Vintage Cookie Jar Finishes

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Cookie Jars can be found in several different materials such as metal, glass, wood and plastic, but it is the ceramic cookie jar that excites the interest of most collectors. The largest majority of ceramic jars are the white clay earthenware variety, however there are a few examples of other type ceramics such as redware, yellow ware, stoneware, and porcelain.

More important to the typing of cookie jars is the finish material applied to it. There are three main finishing techniques used in cookie jar production - glaze - cold paint - and transfer. Very common is combinations of these processes, such as glazing then applying paint or a transfer.

The easiest way to define glaze is that it is minute glass particles suspended in a liquid carrier. After firing the glaze becomes a thin glass coating on the surface of the fired object. Glazes can be glossy or matte, and they come in every color imaginable. The glaze is applied by dipping, hand brushing, or air brushing the liquid glaze on to the clay body. It is then fired in a kiln, which fuses it to the jar.

A problem common to glazed cookie jars is crazing, or tiny cracks in the glaze that form a mosaic pattern. This is caused by the glaze contracting more than the jar during the cooling process. It may take years or even decades for crazing to appear but the course of this action was set when the jar was made. Newer production methods generally reduce, if not completely eliminate crazing. For most collectors minor crazing will have little effect on the prices realized by desirable cookie jars.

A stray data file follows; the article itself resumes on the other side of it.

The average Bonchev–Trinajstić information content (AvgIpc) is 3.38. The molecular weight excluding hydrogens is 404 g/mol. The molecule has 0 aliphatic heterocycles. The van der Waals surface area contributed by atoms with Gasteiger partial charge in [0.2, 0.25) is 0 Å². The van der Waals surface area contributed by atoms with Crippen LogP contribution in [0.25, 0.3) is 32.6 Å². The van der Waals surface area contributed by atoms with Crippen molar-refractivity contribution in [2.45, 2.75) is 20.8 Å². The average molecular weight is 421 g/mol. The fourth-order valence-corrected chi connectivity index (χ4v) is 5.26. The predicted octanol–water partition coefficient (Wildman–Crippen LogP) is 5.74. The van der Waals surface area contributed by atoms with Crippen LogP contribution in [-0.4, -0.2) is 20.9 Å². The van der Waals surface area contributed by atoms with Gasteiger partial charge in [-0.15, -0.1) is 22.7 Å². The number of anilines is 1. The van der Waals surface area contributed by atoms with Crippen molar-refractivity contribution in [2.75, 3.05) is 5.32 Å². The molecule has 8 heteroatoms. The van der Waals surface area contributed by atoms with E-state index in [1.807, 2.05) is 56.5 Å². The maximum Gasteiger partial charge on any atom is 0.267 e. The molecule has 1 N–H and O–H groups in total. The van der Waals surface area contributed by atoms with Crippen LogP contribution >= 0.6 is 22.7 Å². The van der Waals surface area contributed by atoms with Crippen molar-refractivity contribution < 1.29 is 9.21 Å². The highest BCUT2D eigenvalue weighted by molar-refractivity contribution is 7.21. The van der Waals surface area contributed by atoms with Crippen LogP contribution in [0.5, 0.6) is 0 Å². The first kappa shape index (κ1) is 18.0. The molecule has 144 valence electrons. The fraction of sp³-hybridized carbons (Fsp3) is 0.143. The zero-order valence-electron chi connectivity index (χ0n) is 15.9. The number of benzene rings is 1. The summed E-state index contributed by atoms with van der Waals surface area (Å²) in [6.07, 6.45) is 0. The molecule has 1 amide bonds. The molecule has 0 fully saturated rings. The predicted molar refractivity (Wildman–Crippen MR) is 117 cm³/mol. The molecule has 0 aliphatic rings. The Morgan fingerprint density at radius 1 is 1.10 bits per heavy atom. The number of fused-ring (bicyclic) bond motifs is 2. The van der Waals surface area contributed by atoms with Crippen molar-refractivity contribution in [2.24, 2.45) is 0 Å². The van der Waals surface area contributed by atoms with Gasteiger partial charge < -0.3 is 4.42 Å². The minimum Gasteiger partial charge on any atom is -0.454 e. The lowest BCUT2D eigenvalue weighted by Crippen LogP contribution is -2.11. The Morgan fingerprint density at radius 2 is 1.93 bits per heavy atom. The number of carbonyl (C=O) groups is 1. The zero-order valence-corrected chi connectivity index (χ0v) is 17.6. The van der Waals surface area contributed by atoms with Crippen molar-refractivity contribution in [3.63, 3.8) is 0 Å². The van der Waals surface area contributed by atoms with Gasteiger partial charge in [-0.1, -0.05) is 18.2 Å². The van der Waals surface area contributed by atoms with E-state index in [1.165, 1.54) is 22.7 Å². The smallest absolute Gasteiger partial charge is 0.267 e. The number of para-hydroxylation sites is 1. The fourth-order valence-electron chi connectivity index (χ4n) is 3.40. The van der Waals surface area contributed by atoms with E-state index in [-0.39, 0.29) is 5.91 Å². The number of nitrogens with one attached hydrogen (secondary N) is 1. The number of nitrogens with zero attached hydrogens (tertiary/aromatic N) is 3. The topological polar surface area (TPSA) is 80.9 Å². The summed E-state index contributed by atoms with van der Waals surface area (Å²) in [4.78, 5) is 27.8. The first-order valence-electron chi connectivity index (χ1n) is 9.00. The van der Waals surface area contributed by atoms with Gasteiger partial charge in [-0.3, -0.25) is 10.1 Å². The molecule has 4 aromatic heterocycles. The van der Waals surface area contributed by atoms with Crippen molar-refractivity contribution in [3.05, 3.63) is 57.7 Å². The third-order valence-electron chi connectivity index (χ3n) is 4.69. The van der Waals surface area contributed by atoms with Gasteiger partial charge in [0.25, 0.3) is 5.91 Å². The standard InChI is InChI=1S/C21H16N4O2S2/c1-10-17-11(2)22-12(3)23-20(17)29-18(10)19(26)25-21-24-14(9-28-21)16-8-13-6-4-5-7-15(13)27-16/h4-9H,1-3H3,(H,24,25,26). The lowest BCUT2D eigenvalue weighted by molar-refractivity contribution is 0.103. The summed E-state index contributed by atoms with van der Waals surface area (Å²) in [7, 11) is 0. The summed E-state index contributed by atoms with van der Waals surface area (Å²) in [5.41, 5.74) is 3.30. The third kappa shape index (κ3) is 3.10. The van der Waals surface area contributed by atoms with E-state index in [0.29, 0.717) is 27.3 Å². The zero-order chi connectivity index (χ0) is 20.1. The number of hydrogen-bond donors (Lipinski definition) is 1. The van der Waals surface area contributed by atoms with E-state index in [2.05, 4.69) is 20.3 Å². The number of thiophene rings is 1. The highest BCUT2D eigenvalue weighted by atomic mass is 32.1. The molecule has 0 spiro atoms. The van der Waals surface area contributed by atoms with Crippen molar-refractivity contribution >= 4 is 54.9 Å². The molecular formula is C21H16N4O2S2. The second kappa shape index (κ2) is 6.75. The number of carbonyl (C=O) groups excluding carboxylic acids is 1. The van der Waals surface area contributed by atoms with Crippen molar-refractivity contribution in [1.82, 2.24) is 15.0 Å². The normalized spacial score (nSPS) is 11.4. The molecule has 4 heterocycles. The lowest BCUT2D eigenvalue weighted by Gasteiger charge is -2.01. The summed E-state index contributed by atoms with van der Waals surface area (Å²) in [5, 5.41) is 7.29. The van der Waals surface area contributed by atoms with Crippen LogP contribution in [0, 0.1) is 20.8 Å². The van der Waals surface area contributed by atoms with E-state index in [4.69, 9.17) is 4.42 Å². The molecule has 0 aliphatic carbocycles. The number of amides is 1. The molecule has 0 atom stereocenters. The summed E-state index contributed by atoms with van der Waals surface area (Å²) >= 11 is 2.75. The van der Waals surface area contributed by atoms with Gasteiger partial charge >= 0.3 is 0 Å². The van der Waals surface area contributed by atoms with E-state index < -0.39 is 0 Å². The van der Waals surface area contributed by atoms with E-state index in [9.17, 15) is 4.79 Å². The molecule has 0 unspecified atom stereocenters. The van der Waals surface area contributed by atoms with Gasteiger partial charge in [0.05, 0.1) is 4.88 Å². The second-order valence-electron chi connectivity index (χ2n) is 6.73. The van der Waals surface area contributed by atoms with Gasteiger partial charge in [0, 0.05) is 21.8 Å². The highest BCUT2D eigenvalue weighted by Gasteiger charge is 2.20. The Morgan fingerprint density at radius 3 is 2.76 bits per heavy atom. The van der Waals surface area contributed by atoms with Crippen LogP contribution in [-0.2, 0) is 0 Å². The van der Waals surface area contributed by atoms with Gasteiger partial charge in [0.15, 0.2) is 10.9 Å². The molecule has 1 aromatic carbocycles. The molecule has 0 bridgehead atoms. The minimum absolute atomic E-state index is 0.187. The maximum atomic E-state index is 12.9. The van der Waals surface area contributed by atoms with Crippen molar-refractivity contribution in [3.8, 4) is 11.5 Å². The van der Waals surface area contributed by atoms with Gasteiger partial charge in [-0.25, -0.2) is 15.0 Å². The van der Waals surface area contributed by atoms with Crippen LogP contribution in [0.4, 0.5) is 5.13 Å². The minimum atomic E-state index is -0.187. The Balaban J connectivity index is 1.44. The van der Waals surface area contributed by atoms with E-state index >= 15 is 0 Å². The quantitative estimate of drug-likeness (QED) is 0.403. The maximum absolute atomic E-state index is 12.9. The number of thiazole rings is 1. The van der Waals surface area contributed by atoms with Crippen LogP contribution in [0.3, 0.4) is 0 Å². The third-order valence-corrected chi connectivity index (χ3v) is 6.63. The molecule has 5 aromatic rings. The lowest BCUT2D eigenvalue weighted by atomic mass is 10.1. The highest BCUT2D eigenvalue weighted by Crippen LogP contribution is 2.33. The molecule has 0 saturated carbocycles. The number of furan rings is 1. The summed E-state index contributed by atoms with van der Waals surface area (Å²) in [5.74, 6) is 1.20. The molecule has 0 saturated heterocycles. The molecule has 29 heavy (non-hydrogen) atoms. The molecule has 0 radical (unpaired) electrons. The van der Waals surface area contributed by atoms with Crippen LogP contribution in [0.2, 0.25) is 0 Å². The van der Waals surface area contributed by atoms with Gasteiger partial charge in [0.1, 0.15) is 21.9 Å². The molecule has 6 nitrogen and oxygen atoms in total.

Cold Paint
Common to ceramic pottery production in the 1920s was the technique of hand applying finishing decorations directly to the bisque or glaze with paint. This was called 'cold painting', since it didn't involve a firing in a kiln. It is only natural that as the cookie jar market emerged in the 1930's and 40's that this process should carry over. However, since cold paint wasn't 'fused' to the clay body or into the glaze it would, with time wear off, highly effecting the appearance and desirability of the jar.By the 1950's cold paint finishes had virtually disappeared.

Little can be done to prevent cold paint loss. Like the exterior of a house moisture, humidity, temperature extremes, sunlight and contact with other objects combine to cause the paint to deteriorate and flake off. Since they date back over sixty years, cold paint jars, with or without paint, are very collectible.

A cold painted jar that still retains most of the original paint greatly increases in value, and great care should be taken preserve what paint is left. Never immerse a cold painted jar in water. If cleaning is absolutely necessary a damp soft cloth and very light strokes is best. Care should be taken or else the paint will disappear right before your eyes.


As the popularity of cookie jars increased so to did the need for manufacturers to come up with a method to give jars detailed decorations without the costly expense of hand painting. Thus the use of transfer decals became common to the industry. After the jar was glazed a decal was applied over the glaze and it was sent back to the kiln for another firing. This process mass produced many highly ornate and decorative designed jars.

Transfers hold up much better than cold paint, but not as well as hard fired glazes. They are subject to wear and scratching from other objects, and should be cleaned with a mild detergent and a soft cloth. Immersing in warm water is okay, but never use an abrasive while cleaning them, as the loss of the transfer details will greatly reduce a jars desirability.

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